“Apologies for the delayed response. With regards to your enquiry kindly dial *770*911*phone number# to deactivate USSD.”

Wema Bank also confirmed *945*9111# as it’s code. 

“The code is *945*911#” the bank replied 

Keystone Bank described the code which it confirmed to be true as their panic code

“Our panic code is *7111*9111. The panic code allows you to restrict your account when any emergency arises. Furthermore, the code can be dialed on any phone number.” 

Zenith Bank confirmed the code (*966*911#) as its code for restricting your account if you feel it has been compromised.

“You can dial *966*911# to restrict your account if your account is compromised, phone stolen, divulge details to third parties.”

A customer service officer of Zenith, Glory Omale,  also confirmed this code was correct, noting it is for emergencies and can be done from anybody’s phone.

Just dial *966*911#. The next prompt is for you to put the account number you want to restrict. Next prompt is to put the alert number of that account. It is for emergencies that is why you can use any phone.”

Sterling Bank also confirmed this code to be true.

“the code is *822*911#” the bank said.

UBA gave a different code from that contained in the Twitter thread. To block your card or freeze your UBA account, the code to dial is *919*9# or  *919*10#

” You can block your card and freeze your account yourself, you can simply dial *919*10# and *919*9# from your registered mobile number.”

A customer service officer of UBA, Bankole Adelusi, added that this emergency code originates from the bank’s  transfer code which is *919#.

While 6 out of the seven banks that replied confirmed the codes shared to be true, UBA Bank disapproved the code given for its bank.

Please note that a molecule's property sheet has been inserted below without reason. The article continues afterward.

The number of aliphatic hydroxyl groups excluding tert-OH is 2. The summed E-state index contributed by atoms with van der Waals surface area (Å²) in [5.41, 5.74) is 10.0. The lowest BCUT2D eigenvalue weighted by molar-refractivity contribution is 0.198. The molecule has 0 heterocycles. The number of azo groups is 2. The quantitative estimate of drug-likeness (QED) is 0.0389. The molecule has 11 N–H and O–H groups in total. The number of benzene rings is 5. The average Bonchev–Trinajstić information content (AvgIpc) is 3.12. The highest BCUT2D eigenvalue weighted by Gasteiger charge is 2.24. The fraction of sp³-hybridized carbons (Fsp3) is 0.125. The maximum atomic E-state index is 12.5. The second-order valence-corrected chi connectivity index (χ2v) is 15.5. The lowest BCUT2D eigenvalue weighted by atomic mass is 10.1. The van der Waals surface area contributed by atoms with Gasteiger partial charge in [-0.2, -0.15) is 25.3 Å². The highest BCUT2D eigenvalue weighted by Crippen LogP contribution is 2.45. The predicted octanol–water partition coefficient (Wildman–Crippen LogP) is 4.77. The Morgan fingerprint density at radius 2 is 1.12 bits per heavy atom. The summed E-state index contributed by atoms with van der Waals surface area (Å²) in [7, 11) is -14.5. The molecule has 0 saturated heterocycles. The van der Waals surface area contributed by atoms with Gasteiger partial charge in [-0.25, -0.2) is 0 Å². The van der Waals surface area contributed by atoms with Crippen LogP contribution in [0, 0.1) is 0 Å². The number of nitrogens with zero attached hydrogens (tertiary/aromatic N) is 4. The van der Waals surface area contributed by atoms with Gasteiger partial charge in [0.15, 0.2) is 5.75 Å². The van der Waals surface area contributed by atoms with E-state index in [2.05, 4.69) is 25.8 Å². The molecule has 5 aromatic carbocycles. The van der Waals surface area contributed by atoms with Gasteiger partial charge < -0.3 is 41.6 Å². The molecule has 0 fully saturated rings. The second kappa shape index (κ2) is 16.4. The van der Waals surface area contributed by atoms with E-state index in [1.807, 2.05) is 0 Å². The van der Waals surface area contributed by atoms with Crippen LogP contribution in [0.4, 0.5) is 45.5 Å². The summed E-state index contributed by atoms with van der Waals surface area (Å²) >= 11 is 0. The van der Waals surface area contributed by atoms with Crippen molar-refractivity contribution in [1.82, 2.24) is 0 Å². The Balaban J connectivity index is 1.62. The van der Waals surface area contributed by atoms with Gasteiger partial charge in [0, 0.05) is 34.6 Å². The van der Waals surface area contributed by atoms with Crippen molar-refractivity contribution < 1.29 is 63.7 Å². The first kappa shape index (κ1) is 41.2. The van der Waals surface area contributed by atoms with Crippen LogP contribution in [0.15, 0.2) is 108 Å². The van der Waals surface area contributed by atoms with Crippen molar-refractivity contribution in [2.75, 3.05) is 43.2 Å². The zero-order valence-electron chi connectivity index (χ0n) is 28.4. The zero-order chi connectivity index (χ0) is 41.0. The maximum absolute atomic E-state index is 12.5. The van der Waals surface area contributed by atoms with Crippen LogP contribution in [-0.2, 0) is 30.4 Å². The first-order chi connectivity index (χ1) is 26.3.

Dubawa also tried the code shared for UBA on Twitter and noted it led to an airtime recharge prop. 

Screenshot of pop-up message from dialing *919*911#

To verify the second claim on SIM lock, Dubawa researched SIM lock and how it works.

What is SIM lock

SIM lock is simply Subscriber Identity Module lock. This is a function in GSM cell phones that restrict the phone’s use to a particular cellular carrier identified by a SIM card. SIM lock protects your SIM and the data on it.

SIM lock requires your lock screen PIN, pattern, password, or fingerprint and SIM card to be in place before the phone can be unlocked. You can kind of think of it as physical two-factor authentication. 

To set up SIM lock,  First you’ll need to know your carrier’s default unlock code (for many, this is just 1111 but if this is not it, contact your carrier to get the default code). You must, however, be sure of what the correct code is because if you enter an incorrect code three times, it will render your SIM useless. Secondly, and this should really go without saying, but if your carrier doesn’t use a SIM card, then SIM Lock won’t work (and probably isn’t even available on your handset).

How to Set up SIM lock

To set up SIM lock, go to the Settings menu, find the button “SIM lock” if it’s available on your phone, click on it. After this, “Set up SIM card lock” will show up at the top of the list, click that and tap on the “Lock SIM card” box. This will automatically prompt for the SIM PIN and show how many attempts you have left. Once you enter the correct pin, SIM Lock will be activated and you can change the default pin to any pin of your choice.

Once the SIM lock is activated, whenever you restart your smartphone or swap the SIM to another smartphone, you will be required to enter your SIM PIN. Without this pin, the SIM card will not be accessible, thus protecting any bank details associated with that phone.

Conclusion 

The claim on using emergency codes to block or deactivate your account is mostly true as all the banks that replied except UBA confirmed the codes to be correct. Also it is true that SIM lock protects every data on your SIM including your bank details as it makes the SIM inaccessible without the pin.